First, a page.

An Introduction to Less

April 8th 2013 by Samuel Rossille

blog-introduction-to-less-happy Less is basically almost like CSS, with more features:

Nothing less. But much more. It has everything to make you happy!

Less in a nutshell

Like CSS, less is a style sheet language. Less is easier to use that CSS and has many powerful features. Less can has to be compiled to CSS:

Killer features

This is just a quick overview the most useful features that are the bread and butter of any less stylesheet. For a full list of the features of the language, and a more detail less to CSS mapping description, go to the less website: http://lesscss.org/

Variables

First, it allows you to declare variables ...

@themeColor: #6dd;
@themeBackground: #cfe;

... which you can use wherever you need:

body {
    color: @themeColor;
    background-color: @themeBackground;
}

.floating-box {
    border: 1px solid @themeColor;
}

a, a:hover, a:focus, a:active, a:visited {
    color: @themeColor;
}

a:focus, button:focus {
    outline-color: @themeColor;
}

On top of limiting redundancy, variables allow you to make a clear distinction between what's intended to be customized later and what's hardcoded. Basically, you can have a variables section at the top of your less file, which describes the "skin" in a single place. Variables are not limited to colors. For example, you can write:

@space: 10px;
@tinySpace: 2px;

and reuse this in several places to define margins, padding and positions...

h2, h3 {
    margin-top: @space;
}

... and also other variables:

@defaultPadding: @tinySpace @space;

.notification {
    padding: @defaultPadding;
}

.popup .header {
    padding: @defaultPadding;
}

Expressions and functions

Less allows you to write very self-understanding things like:

a:hover {
    color: darken(@themeColor, 20%);
}

or

h2 {
    margin-top: (@spaceWidth * 2);
}

There are a huge lot of other very convenient functions and expressions that you can use.

Structuration

Code structuration can be achieved through rule nesting. This feature allows you to write much clearer code, because you can split each file in blocks and sub-blocks that are dedicated to a component, a CSS class that describes a user interface role, or any subset of an HTML document that is identifiable by a CSS selector. These blocks also behave as scopes for variables. For example, where in CSS you would write this:

#header {
    ...
}

#header ul {
    ...
}

#header ul > li {
    ...
}

#header ul > li.divider {
    ...
}
#header ul > li:hover {
    ...
}
#logout-link {
    ...
}

with less, you can write that:

#header {
...
    ul {
        ...
            > li {
                ...
                &.divider {
                    ...
                }
                &:hover {
                    ...
                }
            }
        }
        #logout-link {
            ...
    }
}

I will let the reader figure out which is the most readable syntax... and the origin of the "less" name.

Mixins (see them as custom "functions")

This works like a function that will be inlined at compile time, allowing sharing some style declarations with a limited use of copy/pasting.

.shadow(@spread, @color) {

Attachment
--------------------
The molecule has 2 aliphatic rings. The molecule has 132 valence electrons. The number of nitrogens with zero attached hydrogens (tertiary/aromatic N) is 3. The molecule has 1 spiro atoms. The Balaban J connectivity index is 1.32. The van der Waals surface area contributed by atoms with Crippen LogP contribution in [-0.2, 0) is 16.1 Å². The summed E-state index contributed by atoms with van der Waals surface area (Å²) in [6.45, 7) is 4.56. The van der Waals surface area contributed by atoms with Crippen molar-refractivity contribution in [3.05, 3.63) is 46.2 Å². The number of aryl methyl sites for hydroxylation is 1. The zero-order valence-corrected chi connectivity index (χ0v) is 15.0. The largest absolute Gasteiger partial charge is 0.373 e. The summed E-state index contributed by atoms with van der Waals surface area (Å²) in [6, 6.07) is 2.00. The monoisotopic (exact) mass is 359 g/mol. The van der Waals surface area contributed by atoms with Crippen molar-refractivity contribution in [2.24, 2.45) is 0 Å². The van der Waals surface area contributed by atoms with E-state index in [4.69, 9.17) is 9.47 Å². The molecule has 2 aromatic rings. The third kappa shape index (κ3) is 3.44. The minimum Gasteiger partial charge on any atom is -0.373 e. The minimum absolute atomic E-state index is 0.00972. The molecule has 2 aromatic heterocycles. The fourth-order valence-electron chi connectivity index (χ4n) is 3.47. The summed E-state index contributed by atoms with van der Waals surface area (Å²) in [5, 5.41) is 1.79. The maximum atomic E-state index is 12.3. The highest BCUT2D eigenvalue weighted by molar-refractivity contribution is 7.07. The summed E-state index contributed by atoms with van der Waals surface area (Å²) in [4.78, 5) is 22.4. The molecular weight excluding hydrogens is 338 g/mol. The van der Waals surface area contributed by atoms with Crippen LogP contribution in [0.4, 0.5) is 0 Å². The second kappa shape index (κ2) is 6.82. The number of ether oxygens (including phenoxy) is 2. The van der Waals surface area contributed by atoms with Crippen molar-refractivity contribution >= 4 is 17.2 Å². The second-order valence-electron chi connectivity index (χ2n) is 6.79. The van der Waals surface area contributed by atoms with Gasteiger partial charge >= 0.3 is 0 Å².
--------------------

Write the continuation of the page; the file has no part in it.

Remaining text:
box-shadow: 0px 0px @spread @color
    -moz-box-shadow: 0px 0px @spread @color
    -webkit-box-shadow: 0px 0px @spread @color
    -ms-filter: filter:progid:DXImageTransform.Microsoft.Shadow(color=@color, Direction=135, Strength=@spread)
}

.popup {
    .shadow(10, #000);
    ...
}

.page .notification {
    .shadow(5, #888);
    ...
}

At first glance, this can seem like syntactic sugar, but it has actually a good benefit on the "purity" of the html markup. This feature provides an alternative convenient way to share the style declarations, and in many cases removes the necessity of a making a compromise by adding style information into the HTML markup. And without the hassle of (for example) making out a name that pretends to be the abstract concept behind the fact that we have a shadow on this box.

Getting started

To quickly get started with less, you will use runtime compilation (requires less setup, and more convenient during development). Insert the following lines in the html head element:

<!--  note: the rel attribute: "stylesheet/less" -->

<link rel="stylesheet/less" type="text/css"
    href="path/to/your/less/file.less" />
<!-- less from a CDN, tag must be *after* the less stylesheets. 
    If you don't like downloading from a CDN, you can download
    the file once and     for all and hots it on your site -->
<script src="http://cdnjs.cloudflare.com/ajax/libs/less.js/1.3.3/less.min.js" 
    type="text/javascript"></script>

After that, you can start using less, which reference can be found here: http://lesscss.org/#docs

Production use

In production, you might want to precompile the less code for better performance (though this task can be postponed if you don't have many or huge less files). There are two options of which I'm aware:

<plugin>
    <groupId>org.lesscss</groupId>
    <artifactId>lesscss-maven-plugin</artifactId>
    <version>1.3.3</version>
    <configuration>
        <sourceDirectory>${project.basedir}/src/main/less</sourceDirectory>
        <outputDirectory>${project.basedir}/target/generated-css</outputDirectory>
        <compress>false</compress>
        <includes>
            <include>style.less</include>
        </includes>
    </configuration>
    <executions>
        <execution>
            <goals>
                <goal>compile</goal>
            </goals>
        </execution>
    </executions>
</plugin>

Conclusion

I'm very grateful to the less.js team for this great language which made my life easier and my team more productive. If you're using CSS and not less, you should at least give it a try.

Oh... and by the way, any valid .css file is a valid .less source file, so you can just rename it to .less and start using less features without changing anything to the existing code. Very slick!